Scaling the Eiger
Ever wanted to have a lightweight version of XP to install on your desktop machines? Something that is not burdened down with all the nonsense of a media player, games and the rest of the peripheral trivia that Microsoft keeps loading onto the OS? Something that’s directly manageable via Active Directory policy, of course, but which will run on older machines and give them an extended lease of life? Well, that’s the idea behind a rumoured forthcoming version of XP called Eiger. It is aimed at older hardware, but it is not as lightweight as a pure thin-client solution aimed at the terminal server marketplace. No, this version is aimed at the lightweight ‘information worker’ who bashes out documents in Word and Excel, does a bit of email in Outlook and maybe some terminal server sessions into some bigger corporate servers too.
Is Eiger, and its bigger companion Monch, a good idea then? Well, I think any move by Microsoft to repackage Windows into appropriately sized versions is by-and-large a good thing. This process started with the Server 2003 version, where many components were either not installed or else disabled, and all for good reasons of improving reliability and stability. With XP, Microsoft is still facing a considerable problem in getting XP Professional nailed down in the server networking space. Getting SP 2 out and onto all the client machines was a good start, but we really need a cut-down version with another dose of the same strong medicine applied – that’s if Microsoft is ever going to be taken seriously in the corporate computing space, where IT managers are getting tired of the constant patching and fixing that XP seems to require. And bear in mind that support for Windows 2000 ends this summer, which makes the current ‘XP All or Nothing’ approach a little bit rich for many customers. Keeping them onside with an XP Lite might be just the ticket.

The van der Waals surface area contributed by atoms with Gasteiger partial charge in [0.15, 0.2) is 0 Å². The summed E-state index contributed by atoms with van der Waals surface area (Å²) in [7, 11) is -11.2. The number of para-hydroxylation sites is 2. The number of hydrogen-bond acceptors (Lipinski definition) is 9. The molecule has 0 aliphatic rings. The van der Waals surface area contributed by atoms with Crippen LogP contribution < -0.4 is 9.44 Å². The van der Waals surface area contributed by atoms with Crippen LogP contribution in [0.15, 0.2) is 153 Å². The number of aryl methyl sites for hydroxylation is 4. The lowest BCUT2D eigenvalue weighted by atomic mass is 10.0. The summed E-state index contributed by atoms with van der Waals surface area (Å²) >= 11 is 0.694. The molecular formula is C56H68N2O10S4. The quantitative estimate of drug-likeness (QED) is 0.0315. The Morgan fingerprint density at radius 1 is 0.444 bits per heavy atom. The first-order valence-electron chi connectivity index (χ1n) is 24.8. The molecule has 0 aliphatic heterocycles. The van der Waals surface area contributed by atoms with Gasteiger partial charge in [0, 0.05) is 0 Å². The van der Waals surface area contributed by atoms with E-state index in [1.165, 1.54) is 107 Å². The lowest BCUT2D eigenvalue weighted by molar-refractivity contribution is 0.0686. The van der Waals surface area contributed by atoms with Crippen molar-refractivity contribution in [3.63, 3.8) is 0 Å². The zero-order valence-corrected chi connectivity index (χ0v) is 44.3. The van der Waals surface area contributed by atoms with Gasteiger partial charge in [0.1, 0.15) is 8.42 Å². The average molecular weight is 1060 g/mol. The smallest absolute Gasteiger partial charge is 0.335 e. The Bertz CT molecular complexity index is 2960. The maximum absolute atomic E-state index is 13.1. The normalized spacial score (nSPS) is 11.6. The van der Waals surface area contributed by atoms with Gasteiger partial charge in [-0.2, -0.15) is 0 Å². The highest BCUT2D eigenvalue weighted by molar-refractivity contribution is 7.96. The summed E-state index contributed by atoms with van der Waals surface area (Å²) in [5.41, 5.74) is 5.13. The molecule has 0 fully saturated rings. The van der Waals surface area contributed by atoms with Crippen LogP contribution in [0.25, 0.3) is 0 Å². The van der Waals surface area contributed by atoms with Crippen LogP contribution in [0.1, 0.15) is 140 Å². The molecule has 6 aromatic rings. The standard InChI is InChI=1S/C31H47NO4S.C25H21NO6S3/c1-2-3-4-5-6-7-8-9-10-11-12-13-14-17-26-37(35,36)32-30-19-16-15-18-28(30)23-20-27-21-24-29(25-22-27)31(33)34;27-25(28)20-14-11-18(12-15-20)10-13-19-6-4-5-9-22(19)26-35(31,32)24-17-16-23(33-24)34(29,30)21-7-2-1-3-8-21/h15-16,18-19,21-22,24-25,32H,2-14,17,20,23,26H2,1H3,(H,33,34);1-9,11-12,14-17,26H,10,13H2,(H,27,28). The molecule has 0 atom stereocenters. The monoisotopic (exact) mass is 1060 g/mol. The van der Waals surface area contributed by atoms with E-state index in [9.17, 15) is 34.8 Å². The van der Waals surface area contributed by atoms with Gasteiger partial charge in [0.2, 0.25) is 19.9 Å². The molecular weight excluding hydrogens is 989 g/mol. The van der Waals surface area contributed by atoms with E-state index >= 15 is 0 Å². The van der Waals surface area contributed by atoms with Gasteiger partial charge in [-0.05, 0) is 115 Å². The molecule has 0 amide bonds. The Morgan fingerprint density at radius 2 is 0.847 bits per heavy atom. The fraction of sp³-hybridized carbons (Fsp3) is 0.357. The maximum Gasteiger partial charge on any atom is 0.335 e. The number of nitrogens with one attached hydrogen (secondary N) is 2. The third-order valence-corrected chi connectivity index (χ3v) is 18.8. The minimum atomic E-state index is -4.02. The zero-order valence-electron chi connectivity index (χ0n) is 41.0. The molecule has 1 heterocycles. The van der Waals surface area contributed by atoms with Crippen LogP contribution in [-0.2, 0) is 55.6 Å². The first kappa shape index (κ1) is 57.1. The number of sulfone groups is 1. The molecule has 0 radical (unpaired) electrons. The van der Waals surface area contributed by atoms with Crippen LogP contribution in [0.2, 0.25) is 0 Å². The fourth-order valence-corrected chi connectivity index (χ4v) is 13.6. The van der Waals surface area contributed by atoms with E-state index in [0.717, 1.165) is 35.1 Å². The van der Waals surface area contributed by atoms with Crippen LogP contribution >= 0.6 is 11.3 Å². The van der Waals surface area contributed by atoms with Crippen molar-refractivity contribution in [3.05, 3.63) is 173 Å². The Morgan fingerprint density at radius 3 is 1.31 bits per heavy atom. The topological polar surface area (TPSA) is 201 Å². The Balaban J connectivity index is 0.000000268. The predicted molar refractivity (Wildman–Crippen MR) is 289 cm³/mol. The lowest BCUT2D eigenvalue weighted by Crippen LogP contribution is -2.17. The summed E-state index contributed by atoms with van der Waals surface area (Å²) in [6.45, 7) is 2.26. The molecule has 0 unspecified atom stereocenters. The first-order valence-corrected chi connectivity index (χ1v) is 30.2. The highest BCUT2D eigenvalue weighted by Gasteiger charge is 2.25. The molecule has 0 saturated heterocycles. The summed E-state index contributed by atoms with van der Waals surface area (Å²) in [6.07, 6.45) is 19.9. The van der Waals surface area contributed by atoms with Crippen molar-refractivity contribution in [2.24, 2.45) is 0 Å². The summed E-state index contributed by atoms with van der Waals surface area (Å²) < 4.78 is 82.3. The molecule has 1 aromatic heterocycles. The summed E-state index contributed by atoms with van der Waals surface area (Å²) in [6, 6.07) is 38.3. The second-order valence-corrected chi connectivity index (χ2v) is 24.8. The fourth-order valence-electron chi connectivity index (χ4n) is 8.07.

Exchange Service Pack 2
While reading down the list of tweaks and adjustments that Microsoft is lining up for SP 2 of Exchange Server 2003, a couple of items leapt out of the screen at me. First, the Exchange Server store size limit has been increased from 16GB to 75GB, which is a welcome change. That 16GB limit was becoming a major pain for those installations where the cost and complexity of a full Enterprise version of Exchange Server was unwarranted. To be honest, the best reason for going with the full Enterprise version is to get the clustering support, but there are other useful features in there too, one of them being unlimited storage size.
The 16GB limit might have been acceptable a few years ago, but it feels positively cramped today. Even a few dozen users can easily chew through that amount of storage, especially if they decide to use Exchange Server as a storage engine for documents as well as emails. Hence, the increase of the limit in the Standard product is a smart move and one that’s long overdue. It means that those people who have Small Business Server can move to a Windows Server 2003 with Exchange Server 2003 Standard Edition to increase their storage from 16-75GB without spending too much, and without incurring the cost and complexity of Enterprise Edition, which was always a frankly ridiculous upgrade route for Small Business Server users.
The other interesting new feature is the capability to interact with the new smartphones from Microsoft. A big worry for many corporations has been information theft if people lose their phone, but now with Exchange Server 2003 SP 2 you will be able to remote manage the phone through the new Direct Push system. Here are the three key new abilities you will get, in Microsoft’s own words: